The IndyGo Board of Directors authorized the agency to spend up to $300,000 to fund two mobility pilots aimed at increasing resident’s transportation options. The pilots were identified through the Ford City:One Challenge that culminated last month.
The two projects funded by IndyGo are in addition to two selected by the selection committee, which included IndyGo CEO, Inez Evans.
“We were impressed by how the pilot proposals hit at the core of our strategic goals at IndyGo,” said IndyGo Board President, Juan Gonzalez. “We are constantly looking for smart solutions to those mobility barriers in our city and these two solutions respond to what MLK Center and Briometrix heard from our community.”
IndyGo will work with the MLK Center to develop and pilot a neighborhood-based micro-transit service utilizing wheelchair accessible and family friendly vehicles to connect Midtown residents to jobs, school, health care, and first/last mile connections to fixed transit routes.
In addition, IndyGo will work with Briometrix on its “City on Wheels” proposal to digitally map and assess the health and integrity of 61 miles of sidewalk infrastructure along the Red Line bus rapid transit line. The pilot will employ local residents who use wheelchairs, and these findings will be used in the development of pedestrian infrastructure along the Purple and Blue Lines.
Developed by Ford, the Challenge is a community-centered initiative to explore a city’s transportation needs and then collaborate on new solutions. Following six months of community workshops and input, local research, and the framing of key mobility issues, applicants submitted 120 proposals to the Challenge. A selection committee of local business, civic leaders and community members narrowed those ideas to twelve finalists that were competing for up to $100,000 in pilot funding from the Challenge.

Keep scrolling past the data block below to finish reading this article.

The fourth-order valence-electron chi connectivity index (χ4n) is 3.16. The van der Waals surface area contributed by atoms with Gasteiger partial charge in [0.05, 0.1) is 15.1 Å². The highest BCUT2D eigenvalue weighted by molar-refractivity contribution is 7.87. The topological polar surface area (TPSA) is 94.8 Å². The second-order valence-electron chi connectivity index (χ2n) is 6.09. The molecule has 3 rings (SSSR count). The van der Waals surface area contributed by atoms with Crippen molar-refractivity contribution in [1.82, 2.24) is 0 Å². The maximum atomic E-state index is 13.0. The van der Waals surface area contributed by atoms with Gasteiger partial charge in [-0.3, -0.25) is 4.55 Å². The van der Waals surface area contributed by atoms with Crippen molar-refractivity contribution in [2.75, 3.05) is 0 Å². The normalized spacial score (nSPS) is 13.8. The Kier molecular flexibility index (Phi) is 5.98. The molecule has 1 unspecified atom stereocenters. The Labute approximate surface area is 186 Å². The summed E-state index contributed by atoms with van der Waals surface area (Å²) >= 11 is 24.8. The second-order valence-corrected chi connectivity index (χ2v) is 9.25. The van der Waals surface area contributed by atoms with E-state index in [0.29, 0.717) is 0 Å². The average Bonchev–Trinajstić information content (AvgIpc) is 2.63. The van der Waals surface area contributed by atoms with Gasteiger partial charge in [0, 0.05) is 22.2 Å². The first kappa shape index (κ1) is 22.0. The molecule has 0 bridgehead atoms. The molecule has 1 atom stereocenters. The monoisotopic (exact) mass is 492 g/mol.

IndyGo will partner with Central Indiana Community Fund (CICF) to administer the funds to the two additional pilots. The MLK Center will receive four vehicles along with 100,000 for maintenance. Biometrix will receive $58,000.
The two pilots funded through the City:One Challenge are from AbleLink Smart Living Technologies and The Learning Tree. AbleLink will enhance transportation for individuals with cognitive disabilities using personalized visual, audio, and vibration prompts on a mobile phone. The Learning Tree’s “Knowledge = The Power of Mobility” proposal will work with nontraditional transportation providers to collect baseline data regarding the challenges for low-income communities to access transportation, to be used to both increase the information available about existing transportation options and to create additional means of getting around the city.
The four winning pilots will be launched in Indianapolis next year. Details about all four of the winning proposals are available on The Challenge website.
IndyGo, the Indianapolis Public Transportation Corporation, is committed to connecting the community to economic and cultural opportunities through safe, reliable, and accessible mobility experiences. The IndyGo Red Line is the nation’s first fully-battery electric bus rapid transit line, besides California, and provides 10-15 minute service to an average of 7,000 trips per day through the heart of Indianapolis. To learn more, visit our website, follow us on Twitter @IndyGoBus, or call 317.635.3344.